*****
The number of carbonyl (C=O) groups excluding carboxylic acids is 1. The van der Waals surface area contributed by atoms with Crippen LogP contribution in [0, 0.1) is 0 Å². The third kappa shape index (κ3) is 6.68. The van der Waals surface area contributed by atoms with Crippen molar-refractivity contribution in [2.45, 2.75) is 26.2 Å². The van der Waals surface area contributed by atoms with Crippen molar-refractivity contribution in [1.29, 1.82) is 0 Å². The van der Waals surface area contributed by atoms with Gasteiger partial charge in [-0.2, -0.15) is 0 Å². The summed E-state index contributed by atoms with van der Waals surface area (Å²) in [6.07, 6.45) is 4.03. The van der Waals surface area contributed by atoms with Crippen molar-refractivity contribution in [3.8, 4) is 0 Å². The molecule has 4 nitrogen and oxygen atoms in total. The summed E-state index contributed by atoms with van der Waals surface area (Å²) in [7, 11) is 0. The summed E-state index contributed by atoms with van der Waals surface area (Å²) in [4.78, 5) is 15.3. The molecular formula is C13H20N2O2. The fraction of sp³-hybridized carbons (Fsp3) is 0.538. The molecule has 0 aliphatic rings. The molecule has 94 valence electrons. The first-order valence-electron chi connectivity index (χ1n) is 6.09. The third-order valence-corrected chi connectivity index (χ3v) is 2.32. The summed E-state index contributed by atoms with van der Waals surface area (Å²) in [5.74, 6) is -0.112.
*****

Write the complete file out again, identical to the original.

The number of carbonyl (C=O) groups excluding carboxylic acids is 1. The van der Waals surface area contributed by atoms with Crippen LogP contribution in [0, 0.1) is 0 Å². The third kappa shape index (κ3) is 6.68. The van der Waals surface area contributed by atoms with Crippen molar-refractivity contribution in [2.45, 2.75) is 26.2 Å². The van der Waals surface area contributed by atoms with Crippen molar-refractivity contribution in [1.29, 1.82) is 0 Å². The van der Waals surface area contributed by atoms with Gasteiger partial charge in [-0.2, -0.15) is 0 Å². The summed E-state index contributed by atoms with van der Waals surface area (Å²) in [6.07, 6.45) is 4.03. The van der Waals surface area contributed by atoms with Crippen molar-refractivity contribution in [3.8, 4) is 0 Å². The molecule has 4 nitrogen and oxygen atoms in total. The summed E-state index contributed by atoms with van der Waals surface area (Å²) in [7, 11) is 0. The summed E-state index contributed by atoms with van der Waals surface area (Å²) in [4.78, 5) is 15.3. The molecular formula is C13H20N2O2. The fraction of sp³-hybridized carbons (Fsp3) is 0.538. The molecule has 0 aliphatic rings. The molecule has 94 valence electrons. The first-order valence-electron chi connectivity index (χ1n) is 6.09. The third-order valence-corrected chi connectivity index (χ3v) is 2.32. The summed E-state index contributed by atoms with van der Waals surface area (Å²) in [5.74, 6) is -0.112.